On the Internet, we’ve reached a tipping point where more than 50% of all Internet traffic is no longer generated by humans – instead, it’s generated by a motley mix of search engine spiders, bots, scrapers, scammers, hackers and, yes, spies. We are no longer talking about the Internet, we are talking about the Bot Net – a “bot-mediated reality” where algorithms and bots influence where we go, how long we spend there and with whom we communicate.
This has enormous consequences not just for our day-to-day Web experience (“Does the Internet feel a little bit slow today?”) but also for the way we manage our social identities online and the way that we respond to the development of an underground Bot Economy.
To a larger degree than we might realize, our social identities online are in the hands of algorithms and bots. This is not part of a sinister plot in Silicon Valley, it is simply a reality that on the Internet, our lives have become so complex that we need some kind of filter to make sense of them. We’ve all exceeded our personal Dunbar’s Numbers and have been forced to accept the benign algorithm. Whenever we use Facebook, algorithms known as Edgerank and Graph Rank have already filtered and ranked the information that we see on our Timeline. Whenever we use Google, the ubiquitous Google PageRank algorithm has ranked, filtered and displayed the results that Google thinks are most appropriate, based on our prior Web behavior. When you consider that social networking and search are the two primary ways that we make sense of the Internet, it’s a sobering thought that bots and algorithms have created a shadowy “algo-world” and given us a false sense of comfort with the Filter Bubble.
What’s alarming is the extent to which bots (for lack of a better word) now control major segments of economic activity. According to The Guardian, algorithms and computerized trading programs already account for 70% of all trading on Wall Street. When we turn on CNBC to check on the stock market, we may look for traders down in the pits, but all the real action is happening inside computerized black boxes. The quants have won. Trillions of dollars of market value are being traded between computers, with many holding positions in time periods measured by nanoseconds. The faster your computer, the more money that you make – humans simply can not keep up.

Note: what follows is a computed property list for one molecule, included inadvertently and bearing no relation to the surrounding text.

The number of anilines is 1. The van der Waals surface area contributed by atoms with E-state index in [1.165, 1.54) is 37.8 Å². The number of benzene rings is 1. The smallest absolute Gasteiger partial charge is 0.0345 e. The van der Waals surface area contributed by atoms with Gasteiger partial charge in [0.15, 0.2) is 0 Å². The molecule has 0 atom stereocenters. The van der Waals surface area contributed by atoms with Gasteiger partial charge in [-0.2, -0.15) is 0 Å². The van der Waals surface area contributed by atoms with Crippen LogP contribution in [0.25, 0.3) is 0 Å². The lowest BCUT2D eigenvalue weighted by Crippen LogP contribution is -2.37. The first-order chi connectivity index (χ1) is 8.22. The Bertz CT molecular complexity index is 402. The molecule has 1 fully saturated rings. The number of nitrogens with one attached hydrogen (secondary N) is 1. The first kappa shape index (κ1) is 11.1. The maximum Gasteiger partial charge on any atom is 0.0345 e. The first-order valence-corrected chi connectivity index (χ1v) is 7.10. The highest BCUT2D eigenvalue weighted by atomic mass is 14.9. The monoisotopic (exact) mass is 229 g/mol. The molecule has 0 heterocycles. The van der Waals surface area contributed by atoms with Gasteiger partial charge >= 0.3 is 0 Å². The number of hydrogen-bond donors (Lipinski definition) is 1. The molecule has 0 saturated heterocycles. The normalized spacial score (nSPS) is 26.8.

Money was just the beginning, of course, due to the relative ease of converting sophisticated financial transactions into a streaming series of 1’s and 0’s. The bots and spammers that now comprise 51% of Internet traffic have reached a critical mass to the point where they constitute a type of underground Bot Economy. Consider the world of advertising – it looks nothing like the world popularized by Don Draper’s Mad Men – it’s now about displaying ads with personal data gleaned from your browsing behavior and creating the types of contextual ads that follow you around the Web. Or, consider the world of online publishing — bots are now capable of churning out real content with SEO-optimized titles and convincing us that a human editor created it. By some estimates, 24% of all tweets are generated by bots and 22 of the top 30 Wikipedia “editors” are, indeed, bots.
At the very bottom of this underground Bot Economy are the spammers, who commandeer vast Web armies of bots to make their living, pennies at a time. They are the modern world’s equivalent of the scrap collectors in emerging economies, foraging for a few bucks in the scraps and online exhaust of the world’s digerati. In today’s world, a spambot on Pinterest can make more money in a day – $1000/day – than the vast majority of wage-earning Americans.
As mobile devices become even more ubiquitous, this trend toward the creation of a vast Bot Net will only accelerate. Within the next few years, the lion’s share of all Web traffic may be app-to-app communication. Bots are trading information via mobile devices, and they are talking about us. Sometimes, they run in the background – like the new class of of ambient awareness apps, recording private information about you as you move from location to location. As the Wall Street Journal points out, bots are even tracking us in the workplace, thanks to the wonder of “auto-analytics.” They are now our bosses – they track everything about our work habits and let other bots know when we are not performing at high enough levels.
At Apple, Tim Cook may speak about the Post-PC World, but what they should really be talking about is the Post-User World, when bots, hackers, spammers, scammers and spies run the Internet. The scariest thought is that, in some kind of inverse Turing Test, humans may need to convince bots that they are bots. We used to crack CAPTCHAs to convince computers that we’re human. Soon, bots may be generating CAPTCHAs to convince other bots that they’re bots, not humans. (Oh – and in case you’re wondering, this article was, indeed, written by a human and not a Bot.)
image: Futuristic Young Woman With a Laptop / Shutterstock